What’s a “broker non-vote”, anyway?

May 3rd, 2010
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Contributed by: Michael R. Levin, The Activist Investor
We’ve heard a bunch about this subject, especially in this season of annual meetings. What’s the big deal? Here’s the deal: the SEC, through its power over the NYSE listing regulations, changed how brokers vote their clients’ shares in corporate elections. This has started to have an interesting and potentially significant impact on these elections. And, it may just make it easier for activist investors to influence elections.

For the past few decades, brokers that have custody of a client’s shares in a corporation have the right to vote these shares in that corporation’s elections. So, any client (institution or individual, hedge fund or not) that doesn’t have the electronic equivalent of the good ol’ stock certificate doesn’t actually own the shares, or at least the right to vote those shares - their broker does.

This made sense a few decades ago, when corporations scrambled to have a quorum present, in person, at an annual meeting. They could rely on a few stockbrokers, rather than hundreds or thousands of shareholders, to represent enough shares to conduct business.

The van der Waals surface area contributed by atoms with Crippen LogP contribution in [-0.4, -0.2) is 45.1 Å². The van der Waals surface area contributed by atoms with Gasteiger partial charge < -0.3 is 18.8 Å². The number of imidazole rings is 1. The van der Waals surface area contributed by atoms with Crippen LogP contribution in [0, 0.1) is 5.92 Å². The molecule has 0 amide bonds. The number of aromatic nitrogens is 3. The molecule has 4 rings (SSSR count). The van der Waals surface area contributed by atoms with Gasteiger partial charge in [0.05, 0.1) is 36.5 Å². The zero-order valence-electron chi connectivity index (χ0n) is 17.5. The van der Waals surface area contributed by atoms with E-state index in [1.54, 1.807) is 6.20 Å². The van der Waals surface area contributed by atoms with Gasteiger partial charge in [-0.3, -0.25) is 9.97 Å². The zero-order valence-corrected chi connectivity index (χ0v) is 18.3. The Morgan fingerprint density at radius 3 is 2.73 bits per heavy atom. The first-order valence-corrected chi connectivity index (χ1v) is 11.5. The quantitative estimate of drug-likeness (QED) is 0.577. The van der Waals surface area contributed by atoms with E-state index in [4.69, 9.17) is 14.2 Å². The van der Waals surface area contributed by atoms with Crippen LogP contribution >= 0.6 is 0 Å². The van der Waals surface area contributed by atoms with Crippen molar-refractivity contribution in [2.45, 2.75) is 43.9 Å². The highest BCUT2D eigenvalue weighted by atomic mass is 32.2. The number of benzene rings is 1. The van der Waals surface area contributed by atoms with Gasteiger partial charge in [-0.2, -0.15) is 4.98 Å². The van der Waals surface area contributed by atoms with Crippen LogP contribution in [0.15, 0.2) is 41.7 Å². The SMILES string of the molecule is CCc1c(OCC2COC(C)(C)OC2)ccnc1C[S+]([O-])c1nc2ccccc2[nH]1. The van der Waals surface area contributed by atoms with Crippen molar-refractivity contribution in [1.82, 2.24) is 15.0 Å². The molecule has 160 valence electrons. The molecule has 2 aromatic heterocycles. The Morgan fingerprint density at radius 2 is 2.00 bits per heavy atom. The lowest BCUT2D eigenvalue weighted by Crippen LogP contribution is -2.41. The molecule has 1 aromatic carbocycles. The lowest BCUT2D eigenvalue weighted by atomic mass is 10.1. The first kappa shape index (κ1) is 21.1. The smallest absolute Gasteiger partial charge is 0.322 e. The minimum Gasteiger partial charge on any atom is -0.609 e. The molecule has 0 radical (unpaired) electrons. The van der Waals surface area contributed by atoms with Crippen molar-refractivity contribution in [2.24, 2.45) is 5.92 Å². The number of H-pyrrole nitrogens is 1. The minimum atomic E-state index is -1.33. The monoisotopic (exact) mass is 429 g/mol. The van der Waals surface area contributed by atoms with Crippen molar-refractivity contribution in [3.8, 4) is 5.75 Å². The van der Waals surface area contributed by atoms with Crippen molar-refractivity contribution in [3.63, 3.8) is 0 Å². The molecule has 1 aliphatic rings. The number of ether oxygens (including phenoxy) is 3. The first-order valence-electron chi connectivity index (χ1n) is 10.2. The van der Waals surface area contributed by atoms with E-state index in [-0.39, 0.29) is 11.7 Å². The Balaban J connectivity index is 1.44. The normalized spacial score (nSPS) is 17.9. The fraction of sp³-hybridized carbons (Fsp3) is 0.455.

Shareholders retained the final right to vote the shares, of course. They would “instruct” brokers how the broker should represent the shareholder in a given election. Even today, when an investor complete a proxy card, they don’t really cast a vote, but merely instructs the custodian how to vote on their behalf.

But, what should a custodian do if they don’t receive these instructions? After all, then as now, most shareholders didn’t care about these elections. So, to allow corporations to do business at annual meetings, stockbrokers could vote the “uninstructed” shares in their custody as they saw fit.

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Related Article Tags: Shareholder Activists, Corporate Raiders and Proxy Battles; Hedge Fund Resources and Featured Partner News


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